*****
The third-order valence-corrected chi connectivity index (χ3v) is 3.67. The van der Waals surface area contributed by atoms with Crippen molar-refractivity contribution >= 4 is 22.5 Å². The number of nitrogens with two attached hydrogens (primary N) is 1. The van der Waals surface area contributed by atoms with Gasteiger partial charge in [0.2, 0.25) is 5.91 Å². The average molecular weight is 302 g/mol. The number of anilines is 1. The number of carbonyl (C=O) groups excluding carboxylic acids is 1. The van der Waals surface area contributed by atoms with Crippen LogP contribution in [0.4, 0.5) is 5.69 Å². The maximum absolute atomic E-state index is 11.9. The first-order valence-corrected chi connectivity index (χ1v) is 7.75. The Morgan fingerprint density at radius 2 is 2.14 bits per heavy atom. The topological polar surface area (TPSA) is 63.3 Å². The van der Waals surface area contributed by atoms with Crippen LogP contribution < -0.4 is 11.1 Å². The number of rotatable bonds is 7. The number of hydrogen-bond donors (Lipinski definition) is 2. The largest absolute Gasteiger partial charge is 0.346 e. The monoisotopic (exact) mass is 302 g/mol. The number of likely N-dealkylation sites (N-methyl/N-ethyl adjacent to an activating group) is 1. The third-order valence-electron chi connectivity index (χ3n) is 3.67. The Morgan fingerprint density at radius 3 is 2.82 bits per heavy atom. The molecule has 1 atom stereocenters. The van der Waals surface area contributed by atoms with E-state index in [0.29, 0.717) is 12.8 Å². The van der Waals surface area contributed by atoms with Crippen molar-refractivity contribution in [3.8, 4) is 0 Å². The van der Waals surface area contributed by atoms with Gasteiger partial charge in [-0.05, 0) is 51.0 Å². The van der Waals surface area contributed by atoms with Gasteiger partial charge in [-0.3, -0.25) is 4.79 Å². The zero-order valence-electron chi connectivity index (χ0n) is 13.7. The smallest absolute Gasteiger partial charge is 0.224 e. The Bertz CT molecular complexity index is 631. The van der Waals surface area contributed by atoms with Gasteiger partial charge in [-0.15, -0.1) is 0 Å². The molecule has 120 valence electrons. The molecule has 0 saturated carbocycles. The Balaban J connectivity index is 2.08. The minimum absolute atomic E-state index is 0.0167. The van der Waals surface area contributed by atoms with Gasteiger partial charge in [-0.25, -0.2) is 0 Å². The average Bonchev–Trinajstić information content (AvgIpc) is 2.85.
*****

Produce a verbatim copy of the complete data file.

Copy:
The third-order valence-corrected chi connectivity index (χ3v) is 3.67. The van der Waals surface area contributed by atoms with Crippen molar-refractivity contribution >= 4 is 22.5 Å². The number of nitrogens with two attached hydrogens (primary N) is 1. The van der Waals surface area contributed by atoms with Gasteiger partial charge in [0.2, 0.25) is 5.91 Å². The average molecular weight is 302 g/mol. The number of anilines is 1. The number of carbonyl (C=O) groups excluding carboxylic acids is 1. The van der Waals surface area contributed by atoms with Crippen LogP contribution in [0.4, 0.5) is 5.69 Å². The maximum absolute atomic E-state index is 11.9. The first-order valence-corrected chi connectivity index (χ1v) is 7.75. The Morgan fingerprint density at radius 2 is 2.14 bits per heavy atom. The topological polar surface area (TPSA) is 63.3 Å². The van der Waals surface area contributed by atoms with Crippen LogP contribution < -0.4 is 11.1 Å². The number of rotatable bonds is 7. The number of hydrogen-bond donors (Lipinski definition) is 2. The largest absolute Gasteiger partial charge is 0.346 e. The monoisotopic (exact) mass is 302 g/mol. The number of likely N-dealkylation sites (N-methyl/N-ethyl adjacent to an activating group) is 1. The third-order valence-electron chi connectivity index (χ3n) is 3.67. The Morgan fingerprint density at radius 3 is 2.82 bits per heavy atom. The molecule has 1 atom stereocenters. The van der Waals surface area contributed by atoms with E-state index in [0.29, 0.717) is 12.8 Å². The van der Waals surface area contributed by atoms with Crippen molar-refractivity contribution in [3.8, 4) is 0 Å². The van der Waals surface area contributed by atoms with Gasteiger partial charge in [-0.05, 0) is 51.0 Å². The van der Waals surface area contributed by atoms with Gasteiger partial charge in [-0.3, -0.25) is 4.79 Å². The zero-order valence-electron chi connectivity index (χ0n) is 13.7. The smallest absolute Gasteiger partial charge is 0.224 e. The Bertz CT molecular complexity index is 631. The van der Waals surface area contributed by atoms with Gasteiger partial charge in [-0.15, -0.1) is 0 Å². The molecule has 120 valence electrons. The molecule has 0 saturated carbocycles. The Balaban J connectivity index is 2.08. The minimum absolute atomic E-state index is 0.0167. The van der Waals surface area contributed by atoms with Gasteiger partial charge in [-0.25, -0.2) is 0 Å². The average Bonchev–Trinajstić information content (AvgIpc) is 2.85.